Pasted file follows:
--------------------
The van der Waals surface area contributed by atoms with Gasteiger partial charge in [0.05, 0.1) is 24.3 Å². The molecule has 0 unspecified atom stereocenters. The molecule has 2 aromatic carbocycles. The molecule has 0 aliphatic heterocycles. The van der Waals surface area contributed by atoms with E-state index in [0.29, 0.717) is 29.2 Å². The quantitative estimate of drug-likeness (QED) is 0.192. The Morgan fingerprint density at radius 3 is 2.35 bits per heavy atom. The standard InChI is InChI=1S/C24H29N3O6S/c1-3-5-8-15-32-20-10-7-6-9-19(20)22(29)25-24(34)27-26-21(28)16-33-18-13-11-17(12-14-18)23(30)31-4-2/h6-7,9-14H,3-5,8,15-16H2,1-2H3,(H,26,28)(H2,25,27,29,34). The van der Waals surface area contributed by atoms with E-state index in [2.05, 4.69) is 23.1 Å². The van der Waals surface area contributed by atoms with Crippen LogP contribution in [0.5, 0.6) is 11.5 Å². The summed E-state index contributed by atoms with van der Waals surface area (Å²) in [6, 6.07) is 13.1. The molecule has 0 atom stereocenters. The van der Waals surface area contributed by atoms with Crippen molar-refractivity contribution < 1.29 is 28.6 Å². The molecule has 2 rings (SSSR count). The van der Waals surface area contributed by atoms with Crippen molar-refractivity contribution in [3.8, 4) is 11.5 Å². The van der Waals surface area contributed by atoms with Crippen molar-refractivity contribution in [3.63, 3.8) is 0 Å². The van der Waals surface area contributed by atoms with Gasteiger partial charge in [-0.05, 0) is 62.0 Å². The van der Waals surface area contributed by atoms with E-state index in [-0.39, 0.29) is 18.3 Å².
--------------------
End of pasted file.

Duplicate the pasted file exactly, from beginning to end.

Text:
The van der Waals surface area contributed by atoms with Gasteiger partial charge in [0.05, 0.1) is 24.3 Å². The molecule has 0 unspecified atom stereocenters. The molecule has 2 aromatic carbocycles. The molecule has 0 aliphatic heterocycles. The van der Waals surface area contributed by atoms with E-state index in [0.29, 0.717) is 29.2 Å². The quantitative estimate of drug-likeness (QED) is 0.192. The Morgan fingerprint density at radius 3 is 2.35 bits per heavy atom. The standard InChI is InChI=1S/C24H29N3O6S/c1-3-5-8-15-32-20-10-7-6-9-19(20)22(29)25-24(34)27-26-21(28)16-33-18-13-11-17(12-14-18)23(30)31-4-2/h6-7,9-14H,3-5,8,15-16H2,1-2H3,(H,26,28)(H2,25,27,29,34). The van der Waals surface area contributed by atoms with E-state index in [2.05, 4.69) is 23.1 Å². The van der Waals surface area contributed by atoms with Crippen LogP contribution in [0.5, 0.6) is 11.5 Å². The summed E-state index contributed by atoms with van der Waals surface area (Å²) in [6, 6.07) is 13.1. The molecule has 0 atom stereocenters. The van der Waals surface area contributed by atoms with Crippen molar-refractivity contribution < 1.29 is 28.6 Å². The molecule has 2 rings (SSSR count). The van der Waals surface area contributed by atoms with Crippen molar-refractivity contribution in [3.8, 4) is 11.5 Å². The van der Waals surface area contributed by atoms with Crippen molar-refractivity contribution in [3.63, 3.8) is 0 Å². The van der Waals surface area contributed by atoms with Gasteiger partial charge in [-0.05, 0) is 62.0 Å². The van der Waals surface area contributed by atoms with E-state index in [-0.39, 0.29) is 18.3 Å².